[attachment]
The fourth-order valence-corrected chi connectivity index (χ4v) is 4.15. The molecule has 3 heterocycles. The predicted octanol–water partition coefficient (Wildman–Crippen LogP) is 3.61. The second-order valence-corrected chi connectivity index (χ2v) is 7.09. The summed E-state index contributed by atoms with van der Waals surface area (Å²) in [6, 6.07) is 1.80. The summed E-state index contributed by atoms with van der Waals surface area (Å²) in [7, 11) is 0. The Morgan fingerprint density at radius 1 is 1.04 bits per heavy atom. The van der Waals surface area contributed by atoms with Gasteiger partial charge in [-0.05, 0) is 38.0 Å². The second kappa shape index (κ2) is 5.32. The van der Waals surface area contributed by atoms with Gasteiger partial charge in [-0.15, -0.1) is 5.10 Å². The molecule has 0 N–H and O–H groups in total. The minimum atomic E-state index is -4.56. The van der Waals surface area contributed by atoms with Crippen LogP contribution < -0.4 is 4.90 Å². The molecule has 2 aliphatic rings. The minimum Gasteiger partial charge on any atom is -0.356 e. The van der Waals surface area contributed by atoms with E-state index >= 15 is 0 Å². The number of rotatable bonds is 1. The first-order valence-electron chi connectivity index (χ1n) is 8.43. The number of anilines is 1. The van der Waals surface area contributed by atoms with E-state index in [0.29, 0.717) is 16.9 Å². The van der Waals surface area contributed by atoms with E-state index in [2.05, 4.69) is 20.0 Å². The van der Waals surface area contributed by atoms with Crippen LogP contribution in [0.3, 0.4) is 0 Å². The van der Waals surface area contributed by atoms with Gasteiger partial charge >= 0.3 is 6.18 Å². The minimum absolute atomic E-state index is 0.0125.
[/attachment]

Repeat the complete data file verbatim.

The fourth-order valence-corrected chi connectivity index (χ4v) is 4.15. The molecule has 3 heterocycles. The predicted octanol–water partition coefficient (Wildman–Crippen LogP) is 3.61. The second-order valence-corrected chi connectivity index (χ2v) is 7.09. The summed E-state index contributed by atoms with van der Waals surface area (Å²) in [6, 6.07) is 1.80. The summed E-state index contributed by atoms with van der Waals surface area (Å²) in [7, 11) is 0. The Morgan fingerprint density at radius 1 is 1.04 bits per heavy atom. The van der Waals surface area contributed by atoms with Gasteiger partial charge in [-0.05, 0) is 38.0 Å². The second kappa shape index (κ2) is 5.32. The van der Waals surface area contributed by atoms with Gasteiger partial charge in [-0.15, -0.1) is 5.10 Å². The molecule has 0 N–H and O–H groups in total. The minimum atomic E-state index is -4.56. The van der Waals surface area contributed by atoms with Crippen LogP contribution < -0.4 is 4.90 Å². The molecule has 2 aliphatic rings. The minimum Gasteiger partial charge on any atom is -0.356 e. The van der Waals surface area contributed by atoms with E-state index >= 15 is 0 Å². The number of rotatable bonds is 1. The first-order valence-electron chi connectivity index (χ1n) is 8.43. The number of anilines is 1. The van der Waals surface area contributed by atoms with E-state index in [0.29, 0.717) is 16.9 Å². The van der Waals surface area contributed by atoms with E-state index in [2.05, 4.69) is 20.0 Å². The van der Waals surface area contributed by atoms with Crippen LogP contribution in [0.3, 0.4) is 0 Å². The van der Waals surface area contributed by atoms with Gasteiger partial charge >= 0.3 is 6.18 Å². The minimum absolute atomic E-state index is 0.0125.